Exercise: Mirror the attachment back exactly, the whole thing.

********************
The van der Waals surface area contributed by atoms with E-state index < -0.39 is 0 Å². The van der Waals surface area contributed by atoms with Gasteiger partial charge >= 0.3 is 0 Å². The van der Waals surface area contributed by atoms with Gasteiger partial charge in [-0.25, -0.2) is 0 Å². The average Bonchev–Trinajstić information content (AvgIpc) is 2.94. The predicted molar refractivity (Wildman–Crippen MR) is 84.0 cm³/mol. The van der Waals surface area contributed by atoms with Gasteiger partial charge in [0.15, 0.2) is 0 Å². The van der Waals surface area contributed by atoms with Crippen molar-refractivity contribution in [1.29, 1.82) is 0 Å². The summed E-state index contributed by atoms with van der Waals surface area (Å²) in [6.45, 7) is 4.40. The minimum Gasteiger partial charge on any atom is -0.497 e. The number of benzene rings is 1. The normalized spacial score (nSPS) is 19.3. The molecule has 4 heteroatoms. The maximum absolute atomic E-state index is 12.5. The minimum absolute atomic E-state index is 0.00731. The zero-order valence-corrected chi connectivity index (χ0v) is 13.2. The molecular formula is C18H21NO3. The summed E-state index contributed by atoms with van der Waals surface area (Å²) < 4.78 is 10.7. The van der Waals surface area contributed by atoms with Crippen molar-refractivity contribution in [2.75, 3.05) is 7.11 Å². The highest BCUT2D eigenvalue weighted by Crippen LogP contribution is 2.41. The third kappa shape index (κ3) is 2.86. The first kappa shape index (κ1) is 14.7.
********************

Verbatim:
The van der Waals surface area contributed by atoms with E-state index < -0.39 is 0 Å². The van der Waals surface area contributed by atoms with Gasteiger partial charge >= 0.3 is 0 Å². The van der Waals surface area contributed by atoms with Gasteiger partial charge in [-0.25, -0.2) is 0 Å². The average Bonchev–Trinajstić information content (AvgIpc) is 2.94. The predicted molar refractivity (Wildman–Crippen MR) is 84.0 cm³/mol. The van der Waals surface area contributed by atoms with Gasteiger partial charge in [0.15, 0.2) is 0 Å². The van der Waals surface area contributed by atoms with Crippen molar-refractivity contribution in [1.29, 1.82) is 0 Å². The summed E-state index contributed by atoms with van der Waals surface area (Å²) in [6.45, 7) is 4.40. The minimum Gasteiger partial charge on any atom is -0.497 e. The number of benzene rings is 1. The normalized spacial score (nSPS) is 19.3. The molecule has 4 heteroatoms. The maximum absolute atomic E-state index is 12.5. The minimum absolute atomic E-state index is 0.00731. The zero-order valence-corrected chi connectivity index (χ0v) is 13.2. The molecular formula is C18H21NO3. The summed E-state index contributed by atoms with van der Waals surface area (Å²) < 4.78 is 10.7. The van der Waals surface area contributed by atoms with Crippen molar-refractivity contribution in [2.75, 3.05) is 7.11 Å². The highest BCUT2D eigenvalue weighted by Crippen LogP contribution is 2.41. The third kappa shape index (κ3) is 2.86. The first kappa shape index (κ1) is 14.7.